That is the “ozone layer” that protects us from the sun’s harmful UV rays.
Since ozone is heavier than air, it falls back to earth. This is the ozone that naturally purifies our air and water.
Because it is made up entirely of oxygen, ozone is sometimes called “activated oxygen”.
Ozone is NOT smog or pollution as sometimes mistakenly reported.
Ozone also occurs commonly in nature as a result of lightning strikes during thunderstorms.
The “fresh, clean, spring rain ” smell that we notice after a storm results from natures creation of ozone.
Ozone is also created by water falls.
Ozone cannot be stored or transported because of its unstable tendency to break down quickly, so ozone must be generated on site.
Because gaseous ozone is highly reactive, it readily oxidizes (breaks down) organic matter. When the ozone encounters another compound, one oxygen atom will break away, attach itself to the compound, and oxidize it. Ozone actually breaks down odor-causing compounds, thereby eliminating the odor and changing the ozone back to oxygen (O2).”
“ozone noun \ˈō-ˌzōn\ : a form of oxygen that is found in a layer high in the earth’s atmosphere
: fresh healthy air especially near the sea”
Mauna Loa claims to be “a pristine site uncontaminated by local production and measuring the well mixed unpolluted background via trade winds”, in reality it is sitting on one the the world’s most active volcanic sites producing loads of carbon dioxide and, as here admitted, is in this wind stream from China, it is already measuring China’s CO2..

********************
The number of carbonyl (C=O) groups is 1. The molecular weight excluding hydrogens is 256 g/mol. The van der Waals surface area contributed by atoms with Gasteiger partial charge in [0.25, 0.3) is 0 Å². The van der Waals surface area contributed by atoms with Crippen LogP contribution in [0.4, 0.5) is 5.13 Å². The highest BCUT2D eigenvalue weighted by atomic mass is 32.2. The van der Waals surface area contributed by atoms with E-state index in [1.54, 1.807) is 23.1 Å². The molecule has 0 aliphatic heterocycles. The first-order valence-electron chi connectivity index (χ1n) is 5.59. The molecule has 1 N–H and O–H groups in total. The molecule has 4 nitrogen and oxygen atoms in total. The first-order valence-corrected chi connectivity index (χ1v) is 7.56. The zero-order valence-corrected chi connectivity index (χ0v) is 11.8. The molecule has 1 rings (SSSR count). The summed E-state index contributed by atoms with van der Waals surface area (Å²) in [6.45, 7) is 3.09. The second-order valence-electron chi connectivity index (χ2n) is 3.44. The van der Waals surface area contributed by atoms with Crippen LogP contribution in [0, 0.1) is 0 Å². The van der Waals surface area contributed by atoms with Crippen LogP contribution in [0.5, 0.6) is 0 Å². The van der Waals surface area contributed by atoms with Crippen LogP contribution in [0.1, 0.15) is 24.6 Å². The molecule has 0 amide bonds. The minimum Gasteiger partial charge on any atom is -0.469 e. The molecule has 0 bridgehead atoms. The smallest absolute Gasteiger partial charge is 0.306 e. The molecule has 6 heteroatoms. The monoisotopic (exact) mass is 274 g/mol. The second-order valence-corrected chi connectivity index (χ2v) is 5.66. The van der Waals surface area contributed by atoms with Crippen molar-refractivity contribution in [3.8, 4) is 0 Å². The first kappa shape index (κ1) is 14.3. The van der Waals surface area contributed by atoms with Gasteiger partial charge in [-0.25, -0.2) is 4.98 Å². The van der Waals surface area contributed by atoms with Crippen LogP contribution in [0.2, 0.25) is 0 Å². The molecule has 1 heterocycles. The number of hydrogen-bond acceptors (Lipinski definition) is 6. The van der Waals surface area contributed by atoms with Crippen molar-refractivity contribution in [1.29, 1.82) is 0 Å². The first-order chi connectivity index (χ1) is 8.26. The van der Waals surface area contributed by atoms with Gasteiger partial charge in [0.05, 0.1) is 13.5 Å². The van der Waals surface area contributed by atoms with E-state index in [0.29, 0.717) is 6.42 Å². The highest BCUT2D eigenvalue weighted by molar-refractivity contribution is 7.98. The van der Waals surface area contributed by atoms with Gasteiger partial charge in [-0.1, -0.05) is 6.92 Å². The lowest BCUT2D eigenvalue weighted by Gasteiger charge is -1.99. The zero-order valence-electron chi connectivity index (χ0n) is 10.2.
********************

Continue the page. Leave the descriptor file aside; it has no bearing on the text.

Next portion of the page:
Mike Tremblay

When I first read the headline for this post, ‘Asian ozone pollutes Hawaii and USA west coast …’, I almost spit my coffee all over my screen. My first reaction was ‘How could any competent chemist allow such nonsense to be published?’ Ozone has such a short half-life that any produced in Asia wouldn’t even get past the Yellow Sea, let alone cross the entire North Pacific.
Then I read the abstract – nowhere are they claiming ozone is crossing the Pacific, it is all about ozone precursors – the chemicals which contribute to the formation of terrestrial ozone.
Not being able to read the entire study I can’t honestly give any appraisal of the validity of their findings. I will say that they should have examined the local contribution from anthropogenic and natural sources in the Hawaiian Islands before they concluded that the ozone precursors come from Asia. Most of these precursors present in Hawaii likely come from local automobiles and industry as well as from the local volcanic emissions.
Another item is the presence of ozone – terrestrial ozone is produced in the lower atmosphere by high energy discharges in the presence of oxygen, typically arcing, sparking, static discharges, and lightning – you can smell it after a lightning storm or even when you remove your clothes from a drier (because of the static discharges). An increase of local ozone concentrations could just as easily be the result of natural variations in thunderstorms – was this examined?
Further information on ozone. We can smell it at concentrations of 0.02 – 0.05 ppm. It is poisonous at low concentrations with an LC50 (Lethal Concentration 50% – half of the test population dies) of 12.6 ppm for 3 hrs (mice) and 35.5 ppm (hamsters) for 3 hrs. It is considered a pollutant at terrestrial levels because of its effects on living tissue and organic matter – a quality which makes it a very effective disinfectant, especially for use in water treatment. You can read the MSDS sheet ( to learn more.